lime, lleinze's visit to New York this
week is understood to be on a family
matter, and it is generally assumed
ne will give little attention to busi
Tokio, Aug. 25. —The final assault
oil Port Arthur is imminent. Hundreds
of Japanese ruus continue to pour a
destructive tirr into the city and har
bor, along the lines of forts and en
trenchments, preparatory for the infan
try assault. It is evident that the Kns
lasu lines have been weakened and
partly penetrated in the vicinity of
Antshuu and Itseshan 'forts. The en
tire line of Russian defenses immed
iately about tlie harbor is within range
of the Japanese guns. A Jjuctuber of
Russian forts and batteries continue to
be vigorous. The Japanese death roll
will be heavily increaed before they
are captured. The direction of the at
tack creates the impression here that
the city's defenses on either side of the
harbor entrance will fall first.
The firing upon the Russian fort by
the cruiser Nisshin and Kasuga yester
day is the only disclosure made for
•It is believed here that both sides
have suffered heavy losses and tliat the
final record will make the seige the
bloodiest since Sedan.
The Japanese are supremely confi
dent of the ultimate reult. The leaders
ot the government await the outcome
in calm assurance. The people are
everywhere decorating streets and
houses and erecting arches and flag
staffs in preparation of a national cele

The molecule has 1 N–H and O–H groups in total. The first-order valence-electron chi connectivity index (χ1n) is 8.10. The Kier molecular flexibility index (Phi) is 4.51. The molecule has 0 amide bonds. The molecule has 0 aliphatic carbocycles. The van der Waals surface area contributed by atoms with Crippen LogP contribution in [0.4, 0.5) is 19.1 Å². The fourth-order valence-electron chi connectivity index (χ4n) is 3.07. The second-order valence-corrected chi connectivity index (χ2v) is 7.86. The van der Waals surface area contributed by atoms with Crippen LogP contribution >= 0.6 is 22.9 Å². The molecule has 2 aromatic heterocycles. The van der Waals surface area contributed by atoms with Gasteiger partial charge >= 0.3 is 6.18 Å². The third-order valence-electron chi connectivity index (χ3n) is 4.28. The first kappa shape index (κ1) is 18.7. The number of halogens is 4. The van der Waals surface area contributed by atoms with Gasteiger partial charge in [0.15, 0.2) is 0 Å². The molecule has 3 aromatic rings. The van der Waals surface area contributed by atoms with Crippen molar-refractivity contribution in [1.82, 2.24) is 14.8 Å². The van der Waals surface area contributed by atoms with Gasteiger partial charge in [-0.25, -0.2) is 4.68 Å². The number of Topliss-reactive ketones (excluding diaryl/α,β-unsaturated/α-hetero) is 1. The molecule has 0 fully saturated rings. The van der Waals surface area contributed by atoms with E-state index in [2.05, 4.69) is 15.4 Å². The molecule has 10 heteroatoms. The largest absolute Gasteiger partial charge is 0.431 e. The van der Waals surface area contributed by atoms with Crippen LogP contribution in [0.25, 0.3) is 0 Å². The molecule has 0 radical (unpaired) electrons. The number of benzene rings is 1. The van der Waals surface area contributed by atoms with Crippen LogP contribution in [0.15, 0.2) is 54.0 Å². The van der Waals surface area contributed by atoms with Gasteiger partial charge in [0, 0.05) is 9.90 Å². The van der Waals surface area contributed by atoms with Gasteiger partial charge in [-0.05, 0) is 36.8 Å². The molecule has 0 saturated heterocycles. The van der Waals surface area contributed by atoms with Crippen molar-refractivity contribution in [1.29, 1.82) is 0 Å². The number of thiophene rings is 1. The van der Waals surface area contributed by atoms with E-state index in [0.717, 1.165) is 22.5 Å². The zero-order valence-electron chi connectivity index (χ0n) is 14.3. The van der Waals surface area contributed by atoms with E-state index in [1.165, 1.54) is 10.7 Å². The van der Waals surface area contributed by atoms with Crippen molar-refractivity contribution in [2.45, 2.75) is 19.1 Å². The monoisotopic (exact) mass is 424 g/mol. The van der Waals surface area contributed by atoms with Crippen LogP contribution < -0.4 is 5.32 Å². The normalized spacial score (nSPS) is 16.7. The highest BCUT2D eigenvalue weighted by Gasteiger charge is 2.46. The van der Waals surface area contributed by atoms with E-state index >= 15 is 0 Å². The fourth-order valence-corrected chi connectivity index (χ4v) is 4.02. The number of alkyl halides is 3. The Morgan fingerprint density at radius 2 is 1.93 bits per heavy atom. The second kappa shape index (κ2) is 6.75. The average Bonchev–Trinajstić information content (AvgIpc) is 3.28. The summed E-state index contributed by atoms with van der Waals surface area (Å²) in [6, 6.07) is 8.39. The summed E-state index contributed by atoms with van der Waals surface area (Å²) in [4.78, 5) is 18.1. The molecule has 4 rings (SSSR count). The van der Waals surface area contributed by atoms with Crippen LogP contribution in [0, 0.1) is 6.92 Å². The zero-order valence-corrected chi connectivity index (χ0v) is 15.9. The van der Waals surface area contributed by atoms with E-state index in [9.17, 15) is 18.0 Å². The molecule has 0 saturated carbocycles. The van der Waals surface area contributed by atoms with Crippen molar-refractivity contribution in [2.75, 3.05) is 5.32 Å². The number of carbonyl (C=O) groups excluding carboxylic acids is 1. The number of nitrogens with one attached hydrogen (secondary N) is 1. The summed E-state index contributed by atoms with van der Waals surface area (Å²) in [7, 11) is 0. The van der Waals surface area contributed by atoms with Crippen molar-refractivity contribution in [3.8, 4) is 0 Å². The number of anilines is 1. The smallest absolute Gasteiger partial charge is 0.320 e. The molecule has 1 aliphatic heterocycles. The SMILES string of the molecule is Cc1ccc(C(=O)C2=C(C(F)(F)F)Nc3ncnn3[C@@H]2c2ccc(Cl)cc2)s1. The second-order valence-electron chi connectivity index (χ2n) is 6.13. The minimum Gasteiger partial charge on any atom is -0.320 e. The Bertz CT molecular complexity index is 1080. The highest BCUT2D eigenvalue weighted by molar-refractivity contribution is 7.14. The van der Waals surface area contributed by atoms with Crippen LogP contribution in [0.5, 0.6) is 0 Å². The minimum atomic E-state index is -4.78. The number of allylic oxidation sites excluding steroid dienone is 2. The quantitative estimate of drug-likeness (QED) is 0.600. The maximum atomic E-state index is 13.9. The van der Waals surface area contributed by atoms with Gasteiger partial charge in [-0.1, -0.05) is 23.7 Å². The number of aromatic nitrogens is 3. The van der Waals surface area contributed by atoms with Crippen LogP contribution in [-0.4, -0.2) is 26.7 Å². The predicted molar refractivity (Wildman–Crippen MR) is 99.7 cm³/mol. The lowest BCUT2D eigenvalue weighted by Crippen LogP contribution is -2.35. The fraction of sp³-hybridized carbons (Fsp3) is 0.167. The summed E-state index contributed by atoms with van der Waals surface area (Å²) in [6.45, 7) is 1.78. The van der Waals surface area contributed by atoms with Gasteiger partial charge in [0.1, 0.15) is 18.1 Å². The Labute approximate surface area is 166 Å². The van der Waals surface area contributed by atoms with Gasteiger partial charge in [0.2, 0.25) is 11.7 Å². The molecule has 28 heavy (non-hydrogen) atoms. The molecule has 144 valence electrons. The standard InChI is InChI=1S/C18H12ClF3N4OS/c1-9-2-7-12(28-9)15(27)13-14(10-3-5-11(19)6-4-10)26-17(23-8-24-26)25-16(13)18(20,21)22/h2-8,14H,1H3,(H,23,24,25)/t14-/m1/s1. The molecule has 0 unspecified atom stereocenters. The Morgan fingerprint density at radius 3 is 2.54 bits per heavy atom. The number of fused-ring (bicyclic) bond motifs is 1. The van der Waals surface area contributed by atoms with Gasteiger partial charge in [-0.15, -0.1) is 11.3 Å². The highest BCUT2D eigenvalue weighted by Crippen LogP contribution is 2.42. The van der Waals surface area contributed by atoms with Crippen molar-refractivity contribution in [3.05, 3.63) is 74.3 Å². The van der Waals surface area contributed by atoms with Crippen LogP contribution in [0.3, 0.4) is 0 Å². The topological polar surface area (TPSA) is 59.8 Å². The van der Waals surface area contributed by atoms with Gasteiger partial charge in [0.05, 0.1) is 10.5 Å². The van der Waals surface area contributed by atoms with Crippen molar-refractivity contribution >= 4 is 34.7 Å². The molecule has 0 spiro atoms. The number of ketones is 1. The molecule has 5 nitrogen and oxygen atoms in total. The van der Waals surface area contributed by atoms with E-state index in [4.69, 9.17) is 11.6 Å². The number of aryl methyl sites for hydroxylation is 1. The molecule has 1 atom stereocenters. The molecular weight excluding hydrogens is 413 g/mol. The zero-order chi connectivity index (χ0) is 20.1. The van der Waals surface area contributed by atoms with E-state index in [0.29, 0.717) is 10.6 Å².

bration of the exj»ected victory.
Two Russian torpedo boat destroyers
struck mines at the entrance of Port
Arthur last evening The larger one
of the two destroyers, a four fuuuwled
one, was tank. The names of the ves
sels and the number of lives lost are
PUSH-BALL ON HORSEBACK.
A novel feature of the Royal Military Tournament, recently nela in
London, was the n.-w game of "Push-Ball on Horseback," by troopers of the
Royal Horse Guards, three a side. Push-ball is a sport which has not caught
on In England since Its Introduction from America, but as played on horse
back at the Agricultural Hall it is quite exciting. The black horses not only
have no fear of the immense ball, but having learned that contact with it will
do them no harm they even se*»m to enjoy the fun of shoving It about with
chests and knees, and occasionally opposing it with their hindquarters. The
admirable horsemanship of the riders Is, of course, mainly conducive to the
success of this new sport, which has become one of the most popular events
of tiie Tournament.
AN OCEAN PERIL.
Korku!l Rock and Reefs Mar Have
Caused Many Wrecks.
The disaster to the Danish steamer
Norge. which struck a rock and sank
near the west coast of Scotland, with
the loss of 646 lives, calls attention to
the great peril that threatens navi
gators at that point, a description of
which is of interest.
Rockall is a lonely pyramidal rock,
some seventy feet in height and 250
feet In circumference, rising sheer out
of the wild Atlantic waves 290 mil PS
from the nearest point of the Scottish
mainland aud 2(50 miles northwest
from the nearest point on the Irish
coast. There Is neither soil upon it no.'
ATION OF ROCK WHERE THE NORGE WAS LOST.
sandy beach around it, the depth of
water close up to it being twenty or
thirty fathoms, a "rock." therefore,
it must be called, rather than an is
land, or even an islet, and of all the
rocks and islands, great aud small.
■unrounding the British shores it is at
once the most remote, the moat deso
late, the least known and in many re
spects the most remarkable.
.\'ot only has it never boasted a hu
man Inhabitant, but n<> holiday tripper
or sportsman has ever desecrated its